The transfer of heavy metals present in dust to humans can occur through various routes of exposure, including ingestion, inhalation, and dermal absorption [19,20]. The potential health risks associated with high concentrations of toxic metals found in settled dust are a matter of concern due to their acute and chronic toxicity, especially for children and vulnerable individuals, who are more susceptible [21,22,23]. Heavy metals exhibit significant levels of persistence and biotoxicity, hence, exerting detrimental effects on several organs such as the lungs, kidneys, and other systems in the body associated with cardiovascular, cerebrovascular, skeletal, and neurological problems [24,25]. Arsenic (As) is a highly toxic substance that has been linked to the development of numerous complications in various organ systems of the body, as well as many types of cancers [26,27]. Exposure to cadmium (Cd) has been identified as a potential immunotoxicant [28], with established associations with many cancers and pronounced toxic effects on the liver and kidneys [29]. Chronic exposure and bioaccumulation of chromium (Cr) have been found to induce allergic responses, anemia, and toxicity in the male reproductive system [30]. Inhalation of manganese (Mn) has been found to have detrimental effects on the respiratory, renal, and hepatic systems, ultimately, resulting in the development of a neurological disorder known as manganism [31]. Nickel (Ni) has been associated with several health concerns, including allergies, cardiovascular and kidney problems, and lung fibrosis, as well as an increased risk of developing lung and nasal cancers [32]. Exposure to lead (Pb) has the potential to impact multiple systems inside the body, and it is especially detrimental to the neurological development of young children, as it alters the functioning of the brain and central nervous system [33]. Many studies have indicated that As, Cd, Cr, Pb, and Ni may be linked to cancer development, resulting in their classification as carcinogens [22,23,34,35,36]. Furthermore, in the body, some heavy metals exhibit a biological half-life exceeding 10–35 years, hence, presenting enduring health risks [28].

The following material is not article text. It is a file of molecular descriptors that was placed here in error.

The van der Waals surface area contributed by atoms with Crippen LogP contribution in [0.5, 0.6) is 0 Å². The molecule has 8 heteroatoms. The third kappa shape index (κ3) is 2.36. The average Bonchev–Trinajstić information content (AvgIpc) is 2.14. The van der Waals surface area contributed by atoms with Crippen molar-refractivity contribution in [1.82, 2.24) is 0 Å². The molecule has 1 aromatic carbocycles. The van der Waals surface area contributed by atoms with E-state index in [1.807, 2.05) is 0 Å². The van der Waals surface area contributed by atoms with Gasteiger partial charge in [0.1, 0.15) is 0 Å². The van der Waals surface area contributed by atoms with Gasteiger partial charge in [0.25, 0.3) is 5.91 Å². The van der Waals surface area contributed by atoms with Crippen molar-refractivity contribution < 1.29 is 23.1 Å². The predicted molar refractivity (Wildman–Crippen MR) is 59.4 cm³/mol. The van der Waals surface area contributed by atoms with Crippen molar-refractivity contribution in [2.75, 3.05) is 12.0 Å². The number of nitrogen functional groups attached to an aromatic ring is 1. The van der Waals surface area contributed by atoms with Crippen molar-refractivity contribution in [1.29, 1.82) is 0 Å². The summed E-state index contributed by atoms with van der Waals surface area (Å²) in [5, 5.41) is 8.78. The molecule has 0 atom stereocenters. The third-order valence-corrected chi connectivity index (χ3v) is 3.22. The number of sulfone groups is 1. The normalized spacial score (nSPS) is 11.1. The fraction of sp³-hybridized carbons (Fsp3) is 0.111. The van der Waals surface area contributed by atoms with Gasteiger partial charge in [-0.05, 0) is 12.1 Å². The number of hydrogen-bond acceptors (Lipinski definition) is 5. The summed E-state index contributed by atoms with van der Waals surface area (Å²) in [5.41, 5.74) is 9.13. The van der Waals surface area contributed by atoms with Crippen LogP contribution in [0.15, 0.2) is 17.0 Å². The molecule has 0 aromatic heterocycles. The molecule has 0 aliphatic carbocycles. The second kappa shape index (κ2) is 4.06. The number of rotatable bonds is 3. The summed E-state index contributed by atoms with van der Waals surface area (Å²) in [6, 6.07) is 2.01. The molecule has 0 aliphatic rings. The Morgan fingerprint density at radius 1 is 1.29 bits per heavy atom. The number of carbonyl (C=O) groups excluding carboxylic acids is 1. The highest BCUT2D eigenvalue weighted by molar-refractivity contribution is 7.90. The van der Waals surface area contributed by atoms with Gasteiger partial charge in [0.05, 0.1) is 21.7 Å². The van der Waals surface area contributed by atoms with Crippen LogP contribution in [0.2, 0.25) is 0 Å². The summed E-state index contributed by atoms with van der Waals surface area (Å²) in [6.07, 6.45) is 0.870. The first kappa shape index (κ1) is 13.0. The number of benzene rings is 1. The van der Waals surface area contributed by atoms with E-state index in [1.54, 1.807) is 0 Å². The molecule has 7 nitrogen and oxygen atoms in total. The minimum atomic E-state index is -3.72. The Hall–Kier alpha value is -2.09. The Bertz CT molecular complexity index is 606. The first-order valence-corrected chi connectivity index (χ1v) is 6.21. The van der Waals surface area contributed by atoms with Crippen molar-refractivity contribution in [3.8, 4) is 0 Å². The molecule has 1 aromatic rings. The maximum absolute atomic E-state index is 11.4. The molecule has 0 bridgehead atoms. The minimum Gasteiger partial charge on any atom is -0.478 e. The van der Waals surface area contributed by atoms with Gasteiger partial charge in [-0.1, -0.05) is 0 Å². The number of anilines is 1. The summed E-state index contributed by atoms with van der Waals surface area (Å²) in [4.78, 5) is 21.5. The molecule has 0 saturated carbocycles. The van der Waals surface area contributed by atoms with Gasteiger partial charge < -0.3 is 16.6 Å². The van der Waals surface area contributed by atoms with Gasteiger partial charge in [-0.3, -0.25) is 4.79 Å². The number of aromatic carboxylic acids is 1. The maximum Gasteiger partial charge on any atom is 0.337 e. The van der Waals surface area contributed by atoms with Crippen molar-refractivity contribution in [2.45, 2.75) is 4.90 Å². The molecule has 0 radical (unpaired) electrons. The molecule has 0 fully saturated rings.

Chiang Mai and Lamphun provinces are important areas in upper Northern Thailand, which consist of urban areas, rural areas with agricultural activities, and industrial areas. These urban, industrial, and agricultural areas can be significant sources of heavy metal pollution in the form of dust from various activities. The process of urbanization has a substantial influence on the environmental quality in the area. Therefore, the primary objective of this study was to assess the concentrations of eight heavy metals in the indoor household dust in Chiang Mai and Lamphun provinces, representing urban areas in the City of Chiang Mai, industrial areas near the City of Lamphun, and agricultural areas in the rural areas of both provinces. The second objective was to identify the sources of the heavy metals in the indoor household dust of Chiang Mai and Lamphun provinces. Finally, the third objective was to evaluate a health risk assessment in terms of the carcinogenic and noncarcinogenic risks.

2. Materials and Methods

2.1. Study Area

This study was carried out within the geographical boundaries of Chiang Mai and Lamphun provinces (Figure 1). Chiang Mai and Lamphun cities are located in one of the most developed regions in Thailand, which has been undergoing rapid urbanization over the last few decades [37]. This study was conducted in urban, industrial, and rural areas with agriculture. The urban area in this study consisted of Mueang Chiang Mai district, Nai Mueang Lamphun subdistrict, and some parts of Hang Dong, San Sai, Mae Rim, and San Kamphaeng districts. The industrial area was the Industrial Estate in Lamphun province, the largest industrial area in upper Northern Thailand. These industries have primarily been engaged in the electronics, automotive components, agricultural, and manufacturing sectors. Meanwhile, the other areas of this region remain abundant in agricultural land [38]. Regardless of the forest and mountain areas, except for the urban and industrial areas, the other areas in this region were assumed to be rural areas that could be indicated as agricultural areas in this study.